Grace Paley’s autobiographical story is a humorous account of events that transpired when she was a New York City grammar school student chosen to narrate the Christmas play because she had the loudest voice of any child in the school. In the story, she fictionalizes herself as Rose Abramovitch, Rose’s immigrant Jewish mother, who is upset at what she thinks is the way the school is indoctrinating the children with Christian traditions. Her father is more tolerant, telling her mother that she is now in America and reminding her that she wanted to emigrate because anywhere else—Palestine, Europe, Argentina—would have been fraught with danger. In humorous understatement, he chides her for fearing Christmas in the United States.
In the second half of the story, the reader realizes that the narrator is cast in the speaking role of Jesus Christ himself. Rose speaks of Christ’s childhood as lonely, utters his famous words of the Garden of Gethsemane (“My God, my God, why has thou forsaken me?”), and ends by proclaiming to the largely Jewish audience of parents who have arrived to see their children in the school play, “as everyone in this room, in this city—in this world—now knows, I shall have life eternal” (1,155).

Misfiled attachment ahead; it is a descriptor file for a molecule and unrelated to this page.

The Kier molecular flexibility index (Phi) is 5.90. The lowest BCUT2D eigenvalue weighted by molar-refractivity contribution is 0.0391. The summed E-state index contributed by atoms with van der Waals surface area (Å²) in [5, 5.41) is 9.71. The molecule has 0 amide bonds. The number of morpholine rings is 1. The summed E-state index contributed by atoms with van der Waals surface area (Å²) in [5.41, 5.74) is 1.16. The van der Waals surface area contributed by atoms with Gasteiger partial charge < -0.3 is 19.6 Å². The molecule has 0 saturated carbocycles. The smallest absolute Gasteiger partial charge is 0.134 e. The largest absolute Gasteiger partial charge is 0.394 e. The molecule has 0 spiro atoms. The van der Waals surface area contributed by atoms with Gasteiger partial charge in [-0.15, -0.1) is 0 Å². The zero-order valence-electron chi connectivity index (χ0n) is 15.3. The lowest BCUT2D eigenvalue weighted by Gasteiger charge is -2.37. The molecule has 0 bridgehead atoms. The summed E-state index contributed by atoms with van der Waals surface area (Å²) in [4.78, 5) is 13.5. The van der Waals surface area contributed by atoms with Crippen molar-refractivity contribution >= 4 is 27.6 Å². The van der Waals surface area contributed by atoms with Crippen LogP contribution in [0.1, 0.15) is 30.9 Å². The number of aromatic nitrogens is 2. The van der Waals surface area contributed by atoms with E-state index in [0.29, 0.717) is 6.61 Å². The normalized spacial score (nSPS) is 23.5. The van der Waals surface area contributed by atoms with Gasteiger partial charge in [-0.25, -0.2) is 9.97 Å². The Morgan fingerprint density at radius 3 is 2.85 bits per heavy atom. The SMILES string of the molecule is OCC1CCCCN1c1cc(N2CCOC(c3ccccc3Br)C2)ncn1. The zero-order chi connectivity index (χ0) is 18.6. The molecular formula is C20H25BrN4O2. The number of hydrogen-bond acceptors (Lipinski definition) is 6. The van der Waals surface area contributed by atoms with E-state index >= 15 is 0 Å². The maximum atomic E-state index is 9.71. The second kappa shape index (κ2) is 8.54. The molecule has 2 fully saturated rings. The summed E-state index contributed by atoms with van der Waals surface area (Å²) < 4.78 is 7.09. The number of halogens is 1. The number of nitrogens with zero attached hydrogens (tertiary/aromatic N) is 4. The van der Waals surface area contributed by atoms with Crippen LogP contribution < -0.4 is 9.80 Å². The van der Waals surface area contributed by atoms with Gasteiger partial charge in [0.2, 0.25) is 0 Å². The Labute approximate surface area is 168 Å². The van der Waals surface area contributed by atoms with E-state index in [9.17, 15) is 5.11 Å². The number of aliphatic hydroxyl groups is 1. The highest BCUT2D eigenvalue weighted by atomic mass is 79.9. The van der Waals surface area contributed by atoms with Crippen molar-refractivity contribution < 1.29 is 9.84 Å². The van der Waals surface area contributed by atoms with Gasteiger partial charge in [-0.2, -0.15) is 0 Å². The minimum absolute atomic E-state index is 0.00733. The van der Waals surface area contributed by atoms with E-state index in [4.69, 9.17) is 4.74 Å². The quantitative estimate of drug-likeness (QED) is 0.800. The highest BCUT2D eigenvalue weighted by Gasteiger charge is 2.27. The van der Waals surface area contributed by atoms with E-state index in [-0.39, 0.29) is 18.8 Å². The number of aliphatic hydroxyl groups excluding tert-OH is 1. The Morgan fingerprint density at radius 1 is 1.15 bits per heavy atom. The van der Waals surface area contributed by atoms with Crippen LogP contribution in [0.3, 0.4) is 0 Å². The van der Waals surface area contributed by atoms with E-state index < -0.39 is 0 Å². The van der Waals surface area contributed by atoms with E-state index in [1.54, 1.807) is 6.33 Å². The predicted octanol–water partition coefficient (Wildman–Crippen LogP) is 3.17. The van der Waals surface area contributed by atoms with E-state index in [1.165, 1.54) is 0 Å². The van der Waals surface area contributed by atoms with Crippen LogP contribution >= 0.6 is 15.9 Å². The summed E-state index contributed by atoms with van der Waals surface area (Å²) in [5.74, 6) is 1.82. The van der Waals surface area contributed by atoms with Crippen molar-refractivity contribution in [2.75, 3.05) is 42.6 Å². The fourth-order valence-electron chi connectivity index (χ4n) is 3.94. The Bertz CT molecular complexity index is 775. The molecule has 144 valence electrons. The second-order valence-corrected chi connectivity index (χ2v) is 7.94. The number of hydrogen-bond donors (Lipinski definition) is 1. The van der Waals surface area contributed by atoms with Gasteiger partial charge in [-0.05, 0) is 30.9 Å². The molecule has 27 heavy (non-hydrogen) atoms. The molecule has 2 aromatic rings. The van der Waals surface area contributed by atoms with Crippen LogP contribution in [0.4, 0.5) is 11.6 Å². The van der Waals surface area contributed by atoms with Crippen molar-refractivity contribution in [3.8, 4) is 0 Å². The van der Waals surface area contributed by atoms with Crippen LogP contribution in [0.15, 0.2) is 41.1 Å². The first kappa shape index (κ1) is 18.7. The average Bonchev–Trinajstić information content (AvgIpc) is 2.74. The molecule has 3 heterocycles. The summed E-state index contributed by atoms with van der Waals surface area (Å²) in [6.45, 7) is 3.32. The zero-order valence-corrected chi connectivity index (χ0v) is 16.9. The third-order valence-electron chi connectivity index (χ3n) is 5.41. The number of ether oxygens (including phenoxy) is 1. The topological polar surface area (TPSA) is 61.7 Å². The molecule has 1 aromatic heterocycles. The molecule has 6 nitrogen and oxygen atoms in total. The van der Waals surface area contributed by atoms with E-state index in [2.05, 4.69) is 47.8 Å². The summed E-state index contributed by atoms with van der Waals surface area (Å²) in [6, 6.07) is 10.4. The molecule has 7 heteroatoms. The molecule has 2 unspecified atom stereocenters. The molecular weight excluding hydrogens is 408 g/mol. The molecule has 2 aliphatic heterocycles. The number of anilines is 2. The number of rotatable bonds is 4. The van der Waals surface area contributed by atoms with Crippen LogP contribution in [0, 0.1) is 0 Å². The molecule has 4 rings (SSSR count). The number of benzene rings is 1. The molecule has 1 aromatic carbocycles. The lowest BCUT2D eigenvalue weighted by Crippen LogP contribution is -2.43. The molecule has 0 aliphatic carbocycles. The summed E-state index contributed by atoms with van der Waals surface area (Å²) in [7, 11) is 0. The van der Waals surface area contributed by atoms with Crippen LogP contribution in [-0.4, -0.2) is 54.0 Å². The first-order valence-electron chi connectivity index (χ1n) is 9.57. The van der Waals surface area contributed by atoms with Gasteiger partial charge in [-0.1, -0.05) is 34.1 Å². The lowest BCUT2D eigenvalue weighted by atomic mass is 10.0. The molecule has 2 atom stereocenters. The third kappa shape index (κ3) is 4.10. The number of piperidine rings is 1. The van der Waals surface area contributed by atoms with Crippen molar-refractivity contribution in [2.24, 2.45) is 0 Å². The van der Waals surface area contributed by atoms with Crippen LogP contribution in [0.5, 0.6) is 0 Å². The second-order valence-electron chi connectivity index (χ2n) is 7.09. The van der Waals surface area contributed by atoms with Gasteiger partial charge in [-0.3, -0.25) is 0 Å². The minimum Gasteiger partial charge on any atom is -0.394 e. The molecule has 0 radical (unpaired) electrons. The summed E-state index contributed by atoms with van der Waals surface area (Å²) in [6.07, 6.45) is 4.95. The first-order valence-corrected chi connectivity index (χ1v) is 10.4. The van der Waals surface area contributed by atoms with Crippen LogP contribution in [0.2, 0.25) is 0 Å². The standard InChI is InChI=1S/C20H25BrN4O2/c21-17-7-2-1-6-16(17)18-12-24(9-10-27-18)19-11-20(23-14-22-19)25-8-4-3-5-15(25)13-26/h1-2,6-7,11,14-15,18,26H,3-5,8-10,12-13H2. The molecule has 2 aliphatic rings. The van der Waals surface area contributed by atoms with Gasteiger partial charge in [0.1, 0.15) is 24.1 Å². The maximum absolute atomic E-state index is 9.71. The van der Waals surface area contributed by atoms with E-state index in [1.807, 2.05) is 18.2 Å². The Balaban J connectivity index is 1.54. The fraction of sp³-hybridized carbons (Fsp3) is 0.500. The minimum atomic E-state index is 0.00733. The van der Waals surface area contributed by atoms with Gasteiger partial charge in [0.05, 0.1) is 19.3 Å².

Any shock these words might have held for her parents is defused when they return home after the play. When Mr. Abramovitch kids the Jewish neighbor Mrs. Kornbluh, whose daughter played the Virgin Mary, Mrs. Kornbluh refuses to take the bait and asks instead why the Christian children in the school had such small roles. Mrs. Abramovitch understands why: “You think it’s so important they should get in the play? Christmas . . . the whole piece of goods . . . they own it.”
In the final paragraphs of the story, as Rose remembers how she fell asleep happily listening to her parents and remembering her success in the play, the hold of her Jewish traditions certainly has not been shaken; indeed, she prays for “all the lonesome Christians.” She confidently expects the Jewish God to whom she directs her prayers with the traditional Hebrew salutation, “Hear, O Israel,” to hear her. After all, whether speaking Yiddish or English, she knows she has the loudest voice.
Isaacs, Neil David. Grace Paley: A Study of the Short Fiction. Boston: Twayne, 1990.
Paley, Grace. “The Loudest Voice.” In Major Writers of Short Fiction, edited by Ann Charters, 1,151–1,156. New York: St. Martin’s, 1993